Russia's Foreign Ministry on Monday denounced alleged lawlessness by far-right activists in eastern Ukraine, a statement likely to trigger alarms in Ukraine about possible Russian intervention there.
Ukraine's foreign minister said Monday his country already feels like it's almost in a state of war after Russian forces took effective control of Ukraine's Crimean Peninsula. A referendum has been called there for Sunday on whether the region should split off and seek to become part of Russia.
Pro-Russia sentiment is also high in Ukraine's east and there are fears Russia could seek to incorporate that area as well.
The Kremlin statement also claimed Russian citizens trying to enter Ukraine have been turned back at the border by Ukrainian officials.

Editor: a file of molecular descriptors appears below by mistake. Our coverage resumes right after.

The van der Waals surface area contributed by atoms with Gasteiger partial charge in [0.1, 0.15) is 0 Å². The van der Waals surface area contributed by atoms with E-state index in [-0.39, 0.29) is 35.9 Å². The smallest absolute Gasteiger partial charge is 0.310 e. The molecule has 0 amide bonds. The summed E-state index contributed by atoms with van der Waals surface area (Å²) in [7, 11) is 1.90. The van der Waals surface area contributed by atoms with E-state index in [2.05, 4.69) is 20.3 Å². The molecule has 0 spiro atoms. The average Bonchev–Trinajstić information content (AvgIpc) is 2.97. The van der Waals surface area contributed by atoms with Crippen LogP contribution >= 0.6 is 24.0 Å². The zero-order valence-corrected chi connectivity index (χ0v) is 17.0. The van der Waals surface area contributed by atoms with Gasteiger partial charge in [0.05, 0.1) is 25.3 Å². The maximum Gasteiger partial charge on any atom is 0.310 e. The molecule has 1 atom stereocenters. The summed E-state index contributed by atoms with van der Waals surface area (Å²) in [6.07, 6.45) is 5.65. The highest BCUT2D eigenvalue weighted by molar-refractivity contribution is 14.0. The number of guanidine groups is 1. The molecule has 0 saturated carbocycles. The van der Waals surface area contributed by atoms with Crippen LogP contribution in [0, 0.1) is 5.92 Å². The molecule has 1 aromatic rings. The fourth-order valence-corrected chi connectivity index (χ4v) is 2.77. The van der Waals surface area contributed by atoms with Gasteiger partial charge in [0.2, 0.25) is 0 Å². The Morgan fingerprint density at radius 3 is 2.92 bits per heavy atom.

On Sunday, a pro-Russian crowd in the eastern city of Luhansk occupied the regional government headquarters, raised the Russian tricolour and demanded the right to hold a referendum on joining Russia, like in Crimea.
In its Monday statement, the Russian Foreign Ministry said lawlessness "now rules in eastern regions of Ukraine as a result of the actions of fighters of the so-called 'Right Sector' with the full connivance" of Ukraine's new authorities.
Right Sector is a grouping of several far-right and nationalist factions. Its activists were among the most radical and confrontational of the demonstrators in the Ukrainian capital, Kyiv, and organized "self-defence" brigades for the protest camp
On Monday in Kyiv, Ukrainian Foreign Minister Andrii Deshchytsya received his counterparts from Belgium, the Netherlands and Luxembourg, who had come to show support for Ukraine in what has turned into Europe's greatest geopolitical crisis since the end of the Cold War.
"We have to admit that our life now is almost like ... a war," Deshchytsya said, speaking in English. "We have to cope with an aggression that we do not understand."
He said Ukraine is counting on help from abroad to deal with its giant neighbour to the east.